I mentioned “inextricably rooted” briefly in a major international linguistics forum, and no-one has said “Oh, that’s [this poem] by [that poet]”.
In 2015, many of my students were from Pakistan. Some of them wore traditional Pakistani clothes, especially on Fridays, when they went from class to prayers at a mosque. I asked them what those clothes were called, and they said “Shalwar kameez”. The shalwar is the trousers and the kameez the top. It’s a long way from Pakistani men to the chemise and camisole, but the garments and the words are related.
The tv comedy Mind your language ran from 1977 to 1979. I use it occasionally in class to illustrate vocabulary, grammar and communication. One episode (“Many happy returns”) is largely about money. It starts with Sid the college caretaker asking Gladys the tea lady for a free cup of tea, because he’s (something). She replies “You’re always skint, Sid!”. The subtitles (whether auto-generated or created by a human – some episodes are better than others) have “I’m a bit glacier mint”, but audibly that’s not what he says. I had always guessed that it is rhyming slang, as several other episodes show him using that, and even attempting to teach it to the students (one of whom refers to it as “cockeyed slanging rhyme”).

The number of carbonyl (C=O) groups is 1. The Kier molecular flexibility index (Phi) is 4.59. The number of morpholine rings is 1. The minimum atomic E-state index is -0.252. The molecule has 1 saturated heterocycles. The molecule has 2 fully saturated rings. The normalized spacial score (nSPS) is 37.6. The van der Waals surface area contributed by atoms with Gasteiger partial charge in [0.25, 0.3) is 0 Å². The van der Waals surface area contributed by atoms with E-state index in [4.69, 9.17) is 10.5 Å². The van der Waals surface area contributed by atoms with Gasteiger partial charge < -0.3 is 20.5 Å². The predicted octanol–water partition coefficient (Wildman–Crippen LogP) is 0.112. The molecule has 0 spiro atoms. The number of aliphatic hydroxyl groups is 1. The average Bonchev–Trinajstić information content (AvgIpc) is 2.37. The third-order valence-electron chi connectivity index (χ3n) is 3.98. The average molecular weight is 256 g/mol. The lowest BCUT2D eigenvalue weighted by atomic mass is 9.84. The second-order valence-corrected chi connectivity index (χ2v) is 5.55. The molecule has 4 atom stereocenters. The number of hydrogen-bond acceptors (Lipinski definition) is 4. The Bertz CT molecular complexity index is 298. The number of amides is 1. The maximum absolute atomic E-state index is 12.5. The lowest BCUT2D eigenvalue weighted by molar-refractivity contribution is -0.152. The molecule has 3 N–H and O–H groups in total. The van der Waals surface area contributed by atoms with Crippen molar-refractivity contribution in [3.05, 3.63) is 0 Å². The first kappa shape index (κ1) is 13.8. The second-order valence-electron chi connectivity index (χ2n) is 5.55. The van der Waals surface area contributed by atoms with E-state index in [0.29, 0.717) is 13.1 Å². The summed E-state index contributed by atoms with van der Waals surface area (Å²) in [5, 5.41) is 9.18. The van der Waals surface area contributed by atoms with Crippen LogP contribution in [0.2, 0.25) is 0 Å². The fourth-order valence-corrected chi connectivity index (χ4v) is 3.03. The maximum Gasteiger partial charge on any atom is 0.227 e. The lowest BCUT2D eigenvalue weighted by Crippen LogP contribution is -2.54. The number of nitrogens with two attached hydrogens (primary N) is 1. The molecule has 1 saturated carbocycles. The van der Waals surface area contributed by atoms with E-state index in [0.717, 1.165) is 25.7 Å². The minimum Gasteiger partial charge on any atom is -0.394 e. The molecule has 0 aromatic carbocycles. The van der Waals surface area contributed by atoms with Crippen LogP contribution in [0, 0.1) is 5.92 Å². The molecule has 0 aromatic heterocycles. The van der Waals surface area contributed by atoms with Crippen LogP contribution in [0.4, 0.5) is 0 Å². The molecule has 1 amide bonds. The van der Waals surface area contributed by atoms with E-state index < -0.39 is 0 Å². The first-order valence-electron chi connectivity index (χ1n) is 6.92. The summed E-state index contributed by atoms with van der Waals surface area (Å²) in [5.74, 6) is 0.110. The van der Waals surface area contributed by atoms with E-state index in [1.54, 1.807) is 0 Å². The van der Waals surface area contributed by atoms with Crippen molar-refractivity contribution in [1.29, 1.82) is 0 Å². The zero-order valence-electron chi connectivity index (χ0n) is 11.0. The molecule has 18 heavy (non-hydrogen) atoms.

Fast-forward to a few days ago, when I was browsing through a book which I’ll donate or throw away soon. It has a section on Cockney rhyming slang, and one of the items is boracic lint. That is indeed what Sid says, but what is it? Wikipedia explains, quoting its entire article:
Boracic lint was a type of medical dressing made from surgical lint that was soaked in a hot, saturated solution of boracic acid and glycerine and then left to dry.
It has been in use since at least the 19th century, but is now less commonly used. When in use, boracic lint proved to be very valuable in the treatment of leg ulcers.